Interviewed by Alyce Jenkins
Communication access helps everyone participate in the community, including enjoying a drink or a meal at a restaurant.
During Speech Pathology Week at the end of August, the Christie Centre, supported by the Regional Communication Service, in Mildura worked together with their local community to raise awareness for communication access.
Community members were invited to “order silently” at lunch or dinner time at four popular venues; Gateway Tavern, The Corporate Moose, Cider Tree, and the RSL.
They ordered without speaking.
Instead, everyone used picture boards, alphabet boards or key word sign and gesture to get their message across, leading to some amusing interactions.
At first, some patrons were unwilling. But venue staff and people from the Christie Centre showed everyone how it was done. People who ordered silently got discounts or vouchers for their drinks and meals too.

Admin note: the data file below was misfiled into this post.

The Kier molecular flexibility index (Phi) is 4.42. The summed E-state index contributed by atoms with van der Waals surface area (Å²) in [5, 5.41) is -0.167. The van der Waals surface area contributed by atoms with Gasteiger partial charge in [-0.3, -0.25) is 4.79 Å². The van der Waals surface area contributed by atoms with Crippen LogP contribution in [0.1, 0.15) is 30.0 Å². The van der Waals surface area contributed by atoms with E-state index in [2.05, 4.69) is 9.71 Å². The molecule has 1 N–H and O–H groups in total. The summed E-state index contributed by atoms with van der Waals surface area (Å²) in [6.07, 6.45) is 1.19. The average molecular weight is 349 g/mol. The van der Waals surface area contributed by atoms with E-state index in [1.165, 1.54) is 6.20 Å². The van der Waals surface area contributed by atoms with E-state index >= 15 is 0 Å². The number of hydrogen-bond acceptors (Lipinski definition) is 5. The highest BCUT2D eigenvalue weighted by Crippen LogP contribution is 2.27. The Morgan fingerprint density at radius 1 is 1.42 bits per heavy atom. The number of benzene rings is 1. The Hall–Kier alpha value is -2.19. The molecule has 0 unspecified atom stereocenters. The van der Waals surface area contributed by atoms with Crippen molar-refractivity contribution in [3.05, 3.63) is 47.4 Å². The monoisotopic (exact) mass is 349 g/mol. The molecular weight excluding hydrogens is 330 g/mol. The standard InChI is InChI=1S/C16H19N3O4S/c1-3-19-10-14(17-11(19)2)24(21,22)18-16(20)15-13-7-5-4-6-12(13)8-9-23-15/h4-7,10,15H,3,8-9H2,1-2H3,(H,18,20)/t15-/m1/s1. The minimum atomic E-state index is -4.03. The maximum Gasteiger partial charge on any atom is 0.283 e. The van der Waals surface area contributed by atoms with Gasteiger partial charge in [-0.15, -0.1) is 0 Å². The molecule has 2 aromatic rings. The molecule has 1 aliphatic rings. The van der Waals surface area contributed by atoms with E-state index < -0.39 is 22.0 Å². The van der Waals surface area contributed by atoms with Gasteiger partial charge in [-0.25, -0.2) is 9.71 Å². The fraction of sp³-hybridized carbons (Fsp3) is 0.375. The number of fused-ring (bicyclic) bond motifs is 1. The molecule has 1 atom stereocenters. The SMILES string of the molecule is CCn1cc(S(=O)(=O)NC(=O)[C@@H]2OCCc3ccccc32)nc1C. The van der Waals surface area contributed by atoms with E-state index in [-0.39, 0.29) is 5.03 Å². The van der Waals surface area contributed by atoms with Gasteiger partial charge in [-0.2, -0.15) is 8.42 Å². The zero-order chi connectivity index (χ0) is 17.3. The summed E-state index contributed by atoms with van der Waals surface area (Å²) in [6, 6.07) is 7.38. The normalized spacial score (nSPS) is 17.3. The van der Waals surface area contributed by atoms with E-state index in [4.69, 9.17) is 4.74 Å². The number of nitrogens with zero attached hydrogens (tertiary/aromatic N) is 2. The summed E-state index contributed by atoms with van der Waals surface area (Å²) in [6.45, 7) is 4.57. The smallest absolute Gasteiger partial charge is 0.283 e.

Before long, most patrons were joining in. Everyone quickly realised how hard it is to communicate without speaking. They found communication boards and some basic key word sign can work.
As well, everyone understood more about communications aids, and how useful they can be for people with communication difficulties to get their message across.
Nathan, the bar tender at The Corporate Moose, said the communication boards will be useful in the future. He will be using them when it gets too loud inside or when backpackers don’t speak English!